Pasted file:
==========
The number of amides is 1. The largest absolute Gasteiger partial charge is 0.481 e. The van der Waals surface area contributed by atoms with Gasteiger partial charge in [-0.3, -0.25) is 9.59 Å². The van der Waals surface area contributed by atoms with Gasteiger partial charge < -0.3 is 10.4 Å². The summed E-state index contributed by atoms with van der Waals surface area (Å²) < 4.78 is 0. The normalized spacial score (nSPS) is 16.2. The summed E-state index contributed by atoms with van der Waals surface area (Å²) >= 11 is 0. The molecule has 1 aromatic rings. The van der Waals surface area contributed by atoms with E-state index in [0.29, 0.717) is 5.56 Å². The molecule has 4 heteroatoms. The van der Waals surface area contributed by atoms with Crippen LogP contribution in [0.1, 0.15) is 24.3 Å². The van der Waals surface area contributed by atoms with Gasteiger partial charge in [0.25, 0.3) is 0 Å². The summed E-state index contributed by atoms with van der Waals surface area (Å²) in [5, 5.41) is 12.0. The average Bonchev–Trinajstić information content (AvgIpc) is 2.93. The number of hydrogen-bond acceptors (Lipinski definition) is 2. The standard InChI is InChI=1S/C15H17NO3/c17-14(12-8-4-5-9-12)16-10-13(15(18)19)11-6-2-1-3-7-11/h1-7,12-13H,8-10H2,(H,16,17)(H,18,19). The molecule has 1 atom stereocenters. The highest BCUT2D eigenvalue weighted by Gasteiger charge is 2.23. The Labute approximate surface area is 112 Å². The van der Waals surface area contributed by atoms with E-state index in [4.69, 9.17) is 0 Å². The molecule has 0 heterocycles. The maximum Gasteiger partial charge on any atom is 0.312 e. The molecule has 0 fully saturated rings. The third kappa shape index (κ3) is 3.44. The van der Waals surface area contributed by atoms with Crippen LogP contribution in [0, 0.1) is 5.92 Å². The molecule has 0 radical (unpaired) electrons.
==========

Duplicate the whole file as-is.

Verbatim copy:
The number of amides is 1. The largest absolute Gasteiger partial charge is 0.481 e. The van der Waals surface area contributed by atoms with Gasteiger partial charge in [-0.3, -0.25) is 9.59 Å². The van der Waals surface area contributed by atoms with Gasteiger partial charge < -0.3 is 10.4 Å². The summed E-state index contributed by atoms with van der Waals surface area (Å²) < 4.78 is 0. The normalized spacial score (nSPS) is 16.2. The summed E-state index contributed by atoms with van der Waals surface area (Å²) >= 11 is 0. The molecule has 1 aromatic rings. The van der Waals surface area contributed by atoms with E-state index in [0.29, 0.717) is 5.56 Å². The molecule has 4 heteroatoms. The van der Waals surface area contributed by atoms with Crippen LogP contribution in [0.1, 0.15) is 24.3 Å². The van der Waals surface area contributed by atoms with Gasteiger partial charge in [0.25, 0.3) is 0 Å². The summed E-state index contributed by atoms with van der Waals surface area (Å²) in [5, 5.41) is 12.0. The average Bonchev–Trinajstić information content (AvgIpc) is 2.93. The number of hydrogen-bond acceptors (Lipinski definition) is 2. The standard InChI is InChI=1S/C15H17NO3/c17-14(12-8-4-5-9-12)16-10-13(15(18)19)11-6-2-1-3-7-11/h1-7,12-13H,8-10H2,(H,16,17)(H,18,19). The molecule has 1 atom stereocenters. The highest BCUT2D eigenvalue weighted by Gasteiger charge is 2.23. The Labute approximate surface area is 112 Å². The van der Waals surface area contributed by atoms with E-state index in [4.69, 9.17) is 0 Å². The molecule has 0 heterocycles. The maximum Gasteiger partial charge on any atom is 0.312 e. The molecule has 0 fully saturated rings. The third kappa shape index (κ3) is 3.44. The van der Waals surface area contributed by atoms with Crippen LogP contribution in [0, 0.1) is 5.92 Å². The molecule has 0 radical (unpaired) electrons.